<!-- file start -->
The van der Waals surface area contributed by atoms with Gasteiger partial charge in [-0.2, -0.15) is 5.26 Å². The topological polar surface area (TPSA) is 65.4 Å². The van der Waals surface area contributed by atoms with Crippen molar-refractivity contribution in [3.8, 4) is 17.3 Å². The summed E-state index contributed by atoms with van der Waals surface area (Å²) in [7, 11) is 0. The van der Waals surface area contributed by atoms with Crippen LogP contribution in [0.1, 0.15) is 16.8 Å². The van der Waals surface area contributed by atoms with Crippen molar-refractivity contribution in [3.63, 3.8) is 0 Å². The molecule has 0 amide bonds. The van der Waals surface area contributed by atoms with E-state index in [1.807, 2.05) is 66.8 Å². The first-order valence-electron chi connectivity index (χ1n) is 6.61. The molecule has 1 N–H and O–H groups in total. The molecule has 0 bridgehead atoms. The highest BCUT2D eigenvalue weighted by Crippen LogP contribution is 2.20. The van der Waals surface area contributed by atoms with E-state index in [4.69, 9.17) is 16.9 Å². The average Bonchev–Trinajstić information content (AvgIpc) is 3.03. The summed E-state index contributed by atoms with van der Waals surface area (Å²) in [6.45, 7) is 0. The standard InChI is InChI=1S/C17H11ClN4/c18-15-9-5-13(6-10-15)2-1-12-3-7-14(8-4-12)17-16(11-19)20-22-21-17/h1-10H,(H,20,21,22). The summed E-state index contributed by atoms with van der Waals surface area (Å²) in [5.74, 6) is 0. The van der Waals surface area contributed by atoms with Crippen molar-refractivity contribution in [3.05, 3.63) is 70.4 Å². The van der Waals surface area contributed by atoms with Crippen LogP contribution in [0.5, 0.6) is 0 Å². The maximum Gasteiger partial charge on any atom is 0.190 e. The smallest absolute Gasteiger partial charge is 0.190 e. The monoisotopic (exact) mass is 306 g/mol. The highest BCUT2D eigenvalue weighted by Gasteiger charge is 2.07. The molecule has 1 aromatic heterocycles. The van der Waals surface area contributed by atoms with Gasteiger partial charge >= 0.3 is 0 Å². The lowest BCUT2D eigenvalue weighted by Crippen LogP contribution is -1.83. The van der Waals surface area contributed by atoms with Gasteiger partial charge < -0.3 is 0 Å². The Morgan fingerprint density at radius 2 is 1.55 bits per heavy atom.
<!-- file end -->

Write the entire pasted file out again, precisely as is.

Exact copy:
The van der Waals surface area contributed by atoms with Gasteiger partial charge in [-0.2, -0.15) is 5.26 Å². The topological polar surface area (TPSA) is 65.4 Å². The van der Waals surface area contributed by atoms with Crippen molar-refractivity contribution in [3.8, 4) is 17.3 Å². The summed E-state index contributed by atoms with van der Waals surface area (Å²) in [7, 11) is 0. The van der Waals surface area contributed by atoms with Crippen LogP contribution in [0.1, 0.15) is 16.8 Å². The van der Waals surface area contributed by atoms with Crippen molar-refractivity contribution in [3.63, 3.8) is 0 Å². The molecule has 0 amide bonds. The van der Waals surface area contributed by atoms with E-state index in [1.807, 2.05) is 66.8 Å². The first-order valence-electron chi connectivity index (χ1n) is 6.61. The molecule has 1 N–H and O–H groups in total. The molecule has 0 bridgehead atoms. The highest BCUT2D eigenvalue weighted by Crippen LogP contribution is 2.20. The van der Waals surface area contributed by atoms with E-state index in [4.69, 9.17) is 16.9 Å². The average Bonchev–Trinajstić information content (AvgIpc) is 3.03. The summed E-state index contributed by atoms with van der Waals surface area (Å²) in [6.45, 7) is 0. The standard InChI is InChI=1S/C17H11ClN4/c18-15-9-5-13(6-10-15)2-1-12-3-7-14(8-4-12)17-16(11-19)20-22-21-17/h1-10H,(H,20,21,22). The summed E-state index contributed by atoms with van der Waals surface area (Å²) in [5.74, 6) is 0. The van der Waals surface area contributed by atoms with Crippen molar-refractivity contribution in [3.05, 3.63) is 70.4 Å². The van der Waals surface area contributed by atoms with Crippen LogP contribution in [0.5, 0.6) is 0 Å². The maximum Gasteiger partial charge on any atom is 0.190 e. The smallest absolute Gasteiger partial charge is 0.190 e. The monoisotopic (exact) mass is 306 g/mol. The highest BCUT2D eigenvalue weighted by Gasteiger charge is 2.07. The molecule has 1 aromatic heterocycles. The van der Waals surface area contributed by atoms with Gasteiger partial charge >= 0.3 is 0 Å². The lowest BCUT2D eigenvalue weighted by Crippen LogP contribution is -1.83. The van der Waals surface area contributed by atoms with Gasteiger partial charge < -0.3 is 0 Å². The Morgan fingerprint density at radius 2 is 1.55 bits per heavy atom.